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If the euro is to survive, the eurozone needs to be more like one country, and less like a bunch of different countries that happen to sit on the same continent.
European leaders just took a baby step in that direction. They agreed to create a banking union. Like many things in global finance, this sounds boring but is actually a pretty big deal.
In the eurozone today, each country regulates its own banks. That's fine in good times. But it's a problem when a country's banks are in trouble, and the country itself doesn't have enough money to step in and stabilize its financial system. This is not a theoretical problem; this is what's happening in Europe.
So last night, European leaders pulled an all-nighter and agreed (PDF) to create a banking union — to make the eurozone's financial system, at least, more like one big country, and less like a bunch of different countries. The European Central Bank will oversee the banks of all the countries in the eurozone. And the eurozone's bailout fund will be able to lend directly to banks.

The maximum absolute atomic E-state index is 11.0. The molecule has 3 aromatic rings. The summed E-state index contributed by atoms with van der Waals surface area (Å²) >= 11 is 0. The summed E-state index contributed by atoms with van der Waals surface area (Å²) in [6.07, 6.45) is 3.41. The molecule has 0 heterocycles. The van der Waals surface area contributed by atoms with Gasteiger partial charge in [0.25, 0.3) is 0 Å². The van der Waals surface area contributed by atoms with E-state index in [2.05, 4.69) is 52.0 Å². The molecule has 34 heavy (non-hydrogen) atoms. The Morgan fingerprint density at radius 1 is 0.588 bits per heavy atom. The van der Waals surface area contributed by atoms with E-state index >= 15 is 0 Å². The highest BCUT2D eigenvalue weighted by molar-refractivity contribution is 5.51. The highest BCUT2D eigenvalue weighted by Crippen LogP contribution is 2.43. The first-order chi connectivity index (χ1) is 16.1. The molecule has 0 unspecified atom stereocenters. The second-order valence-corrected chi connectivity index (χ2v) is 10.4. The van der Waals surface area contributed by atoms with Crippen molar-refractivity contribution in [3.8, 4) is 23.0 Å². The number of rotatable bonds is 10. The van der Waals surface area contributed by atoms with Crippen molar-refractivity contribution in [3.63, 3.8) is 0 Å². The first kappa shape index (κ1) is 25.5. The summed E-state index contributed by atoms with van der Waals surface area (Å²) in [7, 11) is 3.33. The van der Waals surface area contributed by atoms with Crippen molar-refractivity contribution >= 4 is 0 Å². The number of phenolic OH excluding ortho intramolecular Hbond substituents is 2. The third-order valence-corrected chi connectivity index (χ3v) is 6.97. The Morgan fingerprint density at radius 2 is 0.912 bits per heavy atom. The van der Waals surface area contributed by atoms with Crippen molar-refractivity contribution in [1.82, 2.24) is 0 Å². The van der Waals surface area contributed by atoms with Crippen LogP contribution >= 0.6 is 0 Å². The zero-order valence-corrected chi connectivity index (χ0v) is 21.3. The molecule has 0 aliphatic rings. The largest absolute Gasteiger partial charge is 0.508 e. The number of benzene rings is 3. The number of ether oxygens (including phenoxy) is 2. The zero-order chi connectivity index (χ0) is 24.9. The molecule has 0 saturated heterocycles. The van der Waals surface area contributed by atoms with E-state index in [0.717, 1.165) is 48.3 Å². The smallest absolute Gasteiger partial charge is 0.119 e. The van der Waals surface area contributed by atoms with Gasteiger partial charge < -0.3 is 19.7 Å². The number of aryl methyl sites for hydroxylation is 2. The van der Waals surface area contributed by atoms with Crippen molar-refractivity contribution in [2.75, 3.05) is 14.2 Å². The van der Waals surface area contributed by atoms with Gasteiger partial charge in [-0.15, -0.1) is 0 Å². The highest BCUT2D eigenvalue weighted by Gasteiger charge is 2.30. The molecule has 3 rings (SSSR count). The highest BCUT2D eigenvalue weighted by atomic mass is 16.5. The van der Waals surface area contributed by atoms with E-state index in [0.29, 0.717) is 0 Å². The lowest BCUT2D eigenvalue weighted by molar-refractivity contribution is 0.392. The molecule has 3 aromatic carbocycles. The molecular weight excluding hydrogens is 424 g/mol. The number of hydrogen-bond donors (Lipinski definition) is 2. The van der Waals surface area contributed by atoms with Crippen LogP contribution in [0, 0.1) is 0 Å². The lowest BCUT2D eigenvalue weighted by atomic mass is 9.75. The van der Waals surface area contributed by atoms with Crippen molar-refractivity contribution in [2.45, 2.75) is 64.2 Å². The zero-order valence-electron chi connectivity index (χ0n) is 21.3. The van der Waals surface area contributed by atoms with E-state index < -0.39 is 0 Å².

The theme of this deal will need to be repeated lots more times as the eurozone struggles to save itself. Individual countries will need to keep giving up sovereignty — in this case, they will have to agree to allow officials from outside their country regulate their banks. In exchange, they will get more or better access to money — in this case, money to prop up struggling banks.
This last detail is especially important for Spain right now. Spain's banks are in trouble, and the government doesn't have enough money to support them. Europe's bailout fund recently loaned money to the Spanish government, so that the government could prop up the banks. But that loan made investors more nervous about buying Spanish bonds, which only added to Spain's troubles. The banking union means Spain's banks will be able to borrow directly from the bailout fund, which will ease the pressure on Spain's government.
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